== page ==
Another Product Test

We were asked to test another product recently.  Thankfully, this test will not turn out like the last test(click here).  This product is a GPS mapping system for our spray equipment.  We currently are only utilizing the mapping system for this test, but additional features can be added, including more precise boom control, and steering capabilities.  These types of systems are regularly utilized in the agriculture market but are just now being adapted for use on golf courses.  We were asked to use it for a couple of weeks and give feedback on which features were useful and what type of features we may want added.

This picture shows the control that we use on our sprayer on the left.  The GPS mapping unit is the screen on the right.  It utilizes a common GPS signal that is free to use.  A more precise GPS signal can be acquired but it will cost money.  As this technology is advanced further the free GPS signal will become more precise.  Most of the agriculture industry uses a more precise GPS signal that can be acquired through a subscription through a local co-op or similar organization.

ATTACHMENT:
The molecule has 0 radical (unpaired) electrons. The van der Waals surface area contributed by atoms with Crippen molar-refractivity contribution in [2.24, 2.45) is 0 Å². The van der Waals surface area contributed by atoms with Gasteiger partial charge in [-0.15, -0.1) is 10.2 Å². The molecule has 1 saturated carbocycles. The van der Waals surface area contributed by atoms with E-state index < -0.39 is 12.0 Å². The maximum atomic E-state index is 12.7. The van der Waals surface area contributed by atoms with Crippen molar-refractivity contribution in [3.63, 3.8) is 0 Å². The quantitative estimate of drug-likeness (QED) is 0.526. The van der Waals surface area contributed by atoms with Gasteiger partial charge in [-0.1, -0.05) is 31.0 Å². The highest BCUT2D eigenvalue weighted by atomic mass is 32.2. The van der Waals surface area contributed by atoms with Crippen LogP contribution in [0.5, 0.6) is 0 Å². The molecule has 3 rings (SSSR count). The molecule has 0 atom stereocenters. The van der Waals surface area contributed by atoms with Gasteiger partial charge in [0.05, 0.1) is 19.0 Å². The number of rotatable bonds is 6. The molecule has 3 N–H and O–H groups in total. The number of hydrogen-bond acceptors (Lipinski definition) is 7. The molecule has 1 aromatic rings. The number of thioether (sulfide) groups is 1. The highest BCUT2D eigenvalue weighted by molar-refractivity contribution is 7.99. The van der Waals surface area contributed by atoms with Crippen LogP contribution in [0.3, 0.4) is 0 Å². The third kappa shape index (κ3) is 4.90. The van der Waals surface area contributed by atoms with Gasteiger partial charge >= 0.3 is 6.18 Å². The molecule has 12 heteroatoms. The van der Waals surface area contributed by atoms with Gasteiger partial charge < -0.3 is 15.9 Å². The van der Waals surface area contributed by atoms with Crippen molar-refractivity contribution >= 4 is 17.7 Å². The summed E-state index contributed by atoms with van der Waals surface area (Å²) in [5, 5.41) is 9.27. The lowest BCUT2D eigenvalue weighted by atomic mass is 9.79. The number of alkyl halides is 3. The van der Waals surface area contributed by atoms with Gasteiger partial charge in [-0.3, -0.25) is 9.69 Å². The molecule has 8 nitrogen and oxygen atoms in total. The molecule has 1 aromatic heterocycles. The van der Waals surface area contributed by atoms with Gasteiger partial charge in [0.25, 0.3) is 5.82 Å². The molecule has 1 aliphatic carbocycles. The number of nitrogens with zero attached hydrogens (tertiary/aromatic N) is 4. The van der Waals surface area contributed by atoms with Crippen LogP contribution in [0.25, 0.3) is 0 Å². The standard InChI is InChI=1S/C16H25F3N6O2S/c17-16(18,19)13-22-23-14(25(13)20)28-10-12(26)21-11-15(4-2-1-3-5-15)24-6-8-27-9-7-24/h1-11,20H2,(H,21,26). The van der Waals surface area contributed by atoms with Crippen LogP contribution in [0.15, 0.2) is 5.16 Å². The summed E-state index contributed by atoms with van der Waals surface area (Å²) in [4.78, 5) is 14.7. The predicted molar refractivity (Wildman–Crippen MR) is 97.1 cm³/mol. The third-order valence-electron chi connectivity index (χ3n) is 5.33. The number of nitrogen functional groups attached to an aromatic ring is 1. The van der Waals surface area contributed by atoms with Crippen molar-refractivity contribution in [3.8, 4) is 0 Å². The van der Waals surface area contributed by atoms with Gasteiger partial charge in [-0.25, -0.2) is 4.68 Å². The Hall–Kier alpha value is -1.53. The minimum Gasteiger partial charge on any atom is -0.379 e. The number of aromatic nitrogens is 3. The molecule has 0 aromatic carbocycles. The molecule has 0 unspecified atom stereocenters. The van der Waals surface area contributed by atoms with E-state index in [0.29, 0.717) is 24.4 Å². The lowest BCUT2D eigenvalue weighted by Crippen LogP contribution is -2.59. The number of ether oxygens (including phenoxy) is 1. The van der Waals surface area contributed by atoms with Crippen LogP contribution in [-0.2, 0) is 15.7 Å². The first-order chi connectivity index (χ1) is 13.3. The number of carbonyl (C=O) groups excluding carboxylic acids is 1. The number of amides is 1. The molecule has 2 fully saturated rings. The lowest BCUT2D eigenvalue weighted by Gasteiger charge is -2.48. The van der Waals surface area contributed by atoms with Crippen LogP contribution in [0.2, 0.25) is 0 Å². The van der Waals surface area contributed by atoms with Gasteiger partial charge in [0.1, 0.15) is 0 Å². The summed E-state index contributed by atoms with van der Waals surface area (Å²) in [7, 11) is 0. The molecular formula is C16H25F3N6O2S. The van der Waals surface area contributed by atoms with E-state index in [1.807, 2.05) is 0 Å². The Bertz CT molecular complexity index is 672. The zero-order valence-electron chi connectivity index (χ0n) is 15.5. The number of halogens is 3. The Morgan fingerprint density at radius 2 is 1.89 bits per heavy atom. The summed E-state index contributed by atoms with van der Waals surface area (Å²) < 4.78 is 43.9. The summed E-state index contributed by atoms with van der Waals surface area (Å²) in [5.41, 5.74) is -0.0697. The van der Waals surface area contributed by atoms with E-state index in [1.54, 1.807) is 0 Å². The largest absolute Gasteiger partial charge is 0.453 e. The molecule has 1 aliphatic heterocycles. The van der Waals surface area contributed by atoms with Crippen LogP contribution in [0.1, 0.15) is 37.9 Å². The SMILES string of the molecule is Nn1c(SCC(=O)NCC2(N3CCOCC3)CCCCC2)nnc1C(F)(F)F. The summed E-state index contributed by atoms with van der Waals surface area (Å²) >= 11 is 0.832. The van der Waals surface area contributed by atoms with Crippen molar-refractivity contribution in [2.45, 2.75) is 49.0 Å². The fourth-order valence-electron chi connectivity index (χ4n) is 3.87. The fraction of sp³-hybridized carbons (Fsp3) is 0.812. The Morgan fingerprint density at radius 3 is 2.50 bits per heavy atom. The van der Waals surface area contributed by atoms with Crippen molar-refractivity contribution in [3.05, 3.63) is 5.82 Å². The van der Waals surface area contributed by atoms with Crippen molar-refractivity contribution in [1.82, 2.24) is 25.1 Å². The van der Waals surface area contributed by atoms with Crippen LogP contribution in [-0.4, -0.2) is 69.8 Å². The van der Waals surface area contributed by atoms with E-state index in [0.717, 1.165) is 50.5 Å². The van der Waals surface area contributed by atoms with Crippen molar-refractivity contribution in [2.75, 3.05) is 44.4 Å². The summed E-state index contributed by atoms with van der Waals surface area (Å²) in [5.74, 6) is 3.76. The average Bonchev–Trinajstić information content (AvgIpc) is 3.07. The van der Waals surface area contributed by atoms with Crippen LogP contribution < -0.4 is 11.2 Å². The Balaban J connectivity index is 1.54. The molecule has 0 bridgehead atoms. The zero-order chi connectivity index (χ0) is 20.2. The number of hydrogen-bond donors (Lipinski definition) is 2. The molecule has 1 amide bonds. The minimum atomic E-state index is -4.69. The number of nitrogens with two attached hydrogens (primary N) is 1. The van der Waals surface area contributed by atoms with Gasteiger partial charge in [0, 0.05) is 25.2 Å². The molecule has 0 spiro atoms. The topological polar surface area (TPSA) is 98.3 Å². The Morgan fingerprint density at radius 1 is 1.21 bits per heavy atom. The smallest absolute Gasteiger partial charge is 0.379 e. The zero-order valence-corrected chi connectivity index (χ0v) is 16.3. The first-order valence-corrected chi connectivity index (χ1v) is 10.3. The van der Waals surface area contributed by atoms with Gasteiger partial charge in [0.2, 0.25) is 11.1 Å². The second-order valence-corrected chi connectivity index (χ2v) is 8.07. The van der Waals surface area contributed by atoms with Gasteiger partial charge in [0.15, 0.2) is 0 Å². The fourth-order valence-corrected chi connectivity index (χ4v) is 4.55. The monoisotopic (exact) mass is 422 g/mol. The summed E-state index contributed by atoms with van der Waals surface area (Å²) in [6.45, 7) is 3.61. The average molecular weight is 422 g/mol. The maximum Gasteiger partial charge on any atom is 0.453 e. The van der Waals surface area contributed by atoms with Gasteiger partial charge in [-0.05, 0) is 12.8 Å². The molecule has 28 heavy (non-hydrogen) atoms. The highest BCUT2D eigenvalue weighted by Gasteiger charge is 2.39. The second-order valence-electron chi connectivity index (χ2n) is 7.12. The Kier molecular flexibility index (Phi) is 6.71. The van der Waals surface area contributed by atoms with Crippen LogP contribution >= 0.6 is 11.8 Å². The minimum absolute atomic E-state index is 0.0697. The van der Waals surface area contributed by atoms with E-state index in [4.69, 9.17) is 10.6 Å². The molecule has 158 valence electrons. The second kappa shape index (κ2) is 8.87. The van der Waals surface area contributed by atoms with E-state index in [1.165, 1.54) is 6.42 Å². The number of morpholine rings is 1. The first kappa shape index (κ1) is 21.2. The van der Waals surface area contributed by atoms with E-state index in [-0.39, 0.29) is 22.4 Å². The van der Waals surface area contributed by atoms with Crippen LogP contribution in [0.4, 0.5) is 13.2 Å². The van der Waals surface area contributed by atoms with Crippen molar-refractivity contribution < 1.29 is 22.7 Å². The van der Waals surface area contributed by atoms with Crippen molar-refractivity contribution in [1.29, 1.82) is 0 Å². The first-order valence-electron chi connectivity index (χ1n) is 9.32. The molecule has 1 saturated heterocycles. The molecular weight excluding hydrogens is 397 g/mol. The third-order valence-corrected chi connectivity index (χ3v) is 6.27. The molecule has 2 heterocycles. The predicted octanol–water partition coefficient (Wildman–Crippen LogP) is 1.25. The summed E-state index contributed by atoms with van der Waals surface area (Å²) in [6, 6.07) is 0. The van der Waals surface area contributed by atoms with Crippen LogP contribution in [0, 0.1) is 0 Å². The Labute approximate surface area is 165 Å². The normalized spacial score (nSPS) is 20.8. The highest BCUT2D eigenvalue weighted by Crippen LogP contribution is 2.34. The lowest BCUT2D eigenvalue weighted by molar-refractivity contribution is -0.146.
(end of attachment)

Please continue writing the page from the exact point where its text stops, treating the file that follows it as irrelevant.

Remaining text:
This picture shows the graphics on the screen as you are spraying a product.  The blue line shows the area that has been covered.  A small red line can be seen also, this indicates an area of overlap.  As you are spraying, the unit will direct you with arrows if you are skipping an area or overlapping too far.  This is where the steering control can be used.

A feature can be added to this unit that turns the spray booms on and off automatically.  When you begin to apply, you can trace the area you want covered.  As you drive over this area, the unit will turn the spray booms on and off automatically as you drive in and out of the area.

After an application, the data can be downloaded from the unit and a print-out of the application details is available.  There is also a file that allows a map to be dropped in to Google Earth and printed out for record keeping purposes.

Even though this technology has been around for several years in the agriculture industry, it is in its infancy for the golf industry.  I do believe this technology will become more common for the golf industry in the years to come.
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